“Happens all the time. Most of the masters have carte blanche to take what they want without us being able to record it. But sometimes whole containers of stuff will… disappear. Not that I think there’s anything sinister behind it,” he swept his arm behind him to the rows upon rows of preserved fluids, dusts, and other materials in preservation jars. “Like, I do my best to stay on top of it, but I’m not perfect, and neither are the other inventory workers.”

“Anybody seem to have a keen intense interest in Dryad Sap?” Sev asked.

The boy hesitated and nodded.

“Yeah, a container of sap did go missing about three weeks back. Easy to see why. It’s addictive, expensive, and very tightly rationed. Tricky to work with though. A microgram too much and it’s fatal. A microgram too little and it won’t have any effect. So students often need to overdraw their allotment.”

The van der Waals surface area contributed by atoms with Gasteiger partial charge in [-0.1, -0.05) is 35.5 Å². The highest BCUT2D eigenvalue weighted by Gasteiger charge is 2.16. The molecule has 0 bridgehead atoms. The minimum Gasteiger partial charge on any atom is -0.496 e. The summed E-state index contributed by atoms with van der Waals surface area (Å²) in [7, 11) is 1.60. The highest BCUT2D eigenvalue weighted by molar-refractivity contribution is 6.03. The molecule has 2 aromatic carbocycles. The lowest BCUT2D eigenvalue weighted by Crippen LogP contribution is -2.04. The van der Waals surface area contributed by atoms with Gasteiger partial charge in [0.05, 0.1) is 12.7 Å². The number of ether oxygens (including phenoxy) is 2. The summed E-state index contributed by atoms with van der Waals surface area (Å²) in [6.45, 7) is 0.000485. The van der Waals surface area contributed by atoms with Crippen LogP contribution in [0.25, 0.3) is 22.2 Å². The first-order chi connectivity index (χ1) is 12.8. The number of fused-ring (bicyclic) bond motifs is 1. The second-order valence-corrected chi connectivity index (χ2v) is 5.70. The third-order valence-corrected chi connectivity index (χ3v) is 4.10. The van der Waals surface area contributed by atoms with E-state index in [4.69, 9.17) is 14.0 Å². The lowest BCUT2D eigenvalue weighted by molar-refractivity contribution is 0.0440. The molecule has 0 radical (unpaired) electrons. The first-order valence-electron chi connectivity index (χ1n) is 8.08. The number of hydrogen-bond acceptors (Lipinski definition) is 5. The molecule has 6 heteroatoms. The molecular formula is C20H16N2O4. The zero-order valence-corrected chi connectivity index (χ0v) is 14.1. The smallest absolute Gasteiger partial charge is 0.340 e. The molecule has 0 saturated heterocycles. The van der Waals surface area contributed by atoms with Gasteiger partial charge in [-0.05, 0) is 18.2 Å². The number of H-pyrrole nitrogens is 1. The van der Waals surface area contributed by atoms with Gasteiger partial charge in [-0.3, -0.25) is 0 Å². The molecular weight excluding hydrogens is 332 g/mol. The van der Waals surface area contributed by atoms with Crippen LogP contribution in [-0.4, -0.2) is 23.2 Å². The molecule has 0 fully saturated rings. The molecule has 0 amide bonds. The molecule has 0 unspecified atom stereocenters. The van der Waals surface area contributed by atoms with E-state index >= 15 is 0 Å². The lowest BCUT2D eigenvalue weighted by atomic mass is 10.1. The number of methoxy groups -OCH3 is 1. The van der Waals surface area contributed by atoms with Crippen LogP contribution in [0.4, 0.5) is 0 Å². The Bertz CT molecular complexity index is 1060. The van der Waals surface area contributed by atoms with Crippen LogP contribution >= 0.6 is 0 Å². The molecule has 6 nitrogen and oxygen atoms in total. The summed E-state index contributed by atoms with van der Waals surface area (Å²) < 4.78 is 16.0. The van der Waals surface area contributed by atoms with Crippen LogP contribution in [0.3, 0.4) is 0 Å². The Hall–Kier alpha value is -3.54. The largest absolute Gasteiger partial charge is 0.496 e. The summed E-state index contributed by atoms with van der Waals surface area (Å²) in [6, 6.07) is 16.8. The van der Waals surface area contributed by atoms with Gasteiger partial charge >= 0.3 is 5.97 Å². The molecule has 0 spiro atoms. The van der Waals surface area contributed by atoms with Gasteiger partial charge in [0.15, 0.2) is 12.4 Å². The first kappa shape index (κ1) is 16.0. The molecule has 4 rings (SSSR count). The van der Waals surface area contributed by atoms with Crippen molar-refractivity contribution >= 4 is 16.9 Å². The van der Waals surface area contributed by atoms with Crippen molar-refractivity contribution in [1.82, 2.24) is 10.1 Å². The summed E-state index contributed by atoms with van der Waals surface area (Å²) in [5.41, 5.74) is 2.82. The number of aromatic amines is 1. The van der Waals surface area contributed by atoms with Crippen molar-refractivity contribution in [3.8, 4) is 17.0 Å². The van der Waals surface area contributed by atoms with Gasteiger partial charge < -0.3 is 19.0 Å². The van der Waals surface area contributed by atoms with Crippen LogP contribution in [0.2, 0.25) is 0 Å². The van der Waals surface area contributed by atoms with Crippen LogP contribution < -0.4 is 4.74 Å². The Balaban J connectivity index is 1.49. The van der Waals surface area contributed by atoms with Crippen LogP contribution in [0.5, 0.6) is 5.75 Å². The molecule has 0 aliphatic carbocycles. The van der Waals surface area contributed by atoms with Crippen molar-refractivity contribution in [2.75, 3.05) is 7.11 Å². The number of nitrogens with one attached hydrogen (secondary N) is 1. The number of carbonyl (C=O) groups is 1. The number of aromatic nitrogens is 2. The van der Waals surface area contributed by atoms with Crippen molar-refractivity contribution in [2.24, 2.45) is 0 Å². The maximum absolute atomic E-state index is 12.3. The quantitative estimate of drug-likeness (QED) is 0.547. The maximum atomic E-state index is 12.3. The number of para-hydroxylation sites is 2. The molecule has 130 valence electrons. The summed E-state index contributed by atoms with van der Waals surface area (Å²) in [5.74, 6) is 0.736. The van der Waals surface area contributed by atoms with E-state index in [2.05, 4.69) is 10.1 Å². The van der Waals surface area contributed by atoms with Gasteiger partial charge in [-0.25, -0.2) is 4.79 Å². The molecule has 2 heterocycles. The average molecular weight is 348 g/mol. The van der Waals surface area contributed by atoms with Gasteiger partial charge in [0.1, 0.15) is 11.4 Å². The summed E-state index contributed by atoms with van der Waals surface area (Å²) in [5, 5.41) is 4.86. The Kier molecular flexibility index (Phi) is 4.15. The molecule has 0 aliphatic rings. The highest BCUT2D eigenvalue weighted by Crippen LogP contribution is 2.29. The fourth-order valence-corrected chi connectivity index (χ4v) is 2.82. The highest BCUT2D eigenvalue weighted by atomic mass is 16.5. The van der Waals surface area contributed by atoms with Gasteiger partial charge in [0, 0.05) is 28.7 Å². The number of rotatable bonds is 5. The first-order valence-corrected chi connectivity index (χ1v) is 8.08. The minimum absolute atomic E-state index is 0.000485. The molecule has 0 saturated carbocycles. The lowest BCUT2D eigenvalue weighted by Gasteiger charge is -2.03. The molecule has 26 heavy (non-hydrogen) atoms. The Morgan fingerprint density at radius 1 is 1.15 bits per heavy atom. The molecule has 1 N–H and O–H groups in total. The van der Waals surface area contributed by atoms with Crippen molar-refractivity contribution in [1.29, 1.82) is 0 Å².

“Did you report the discrepancy to Plath or another Master?” Jecia asked.

“We write reports every week. Plath said she would look into it, but I haven’t heard anything. Not that that’s unusual. Most of the time stuff goes missing…” he shook his head. “That’s it.”

“Thanks,” Sev said. “We’ll probably have more questions for you later on. If you think of anything important, give us a call.”

The boy went stiff as he received the card, hesitating.

“I’m not sure about this. Like, it could just be happenstance, but… I have an idea of who took the sap.”

The venture exchanged glances.

“Do tell,” Sev said.

— Alinore Valmont| Jovday, Libra 1| 7:46 AM | Arroyo Athenaeum (East Dining Hall) —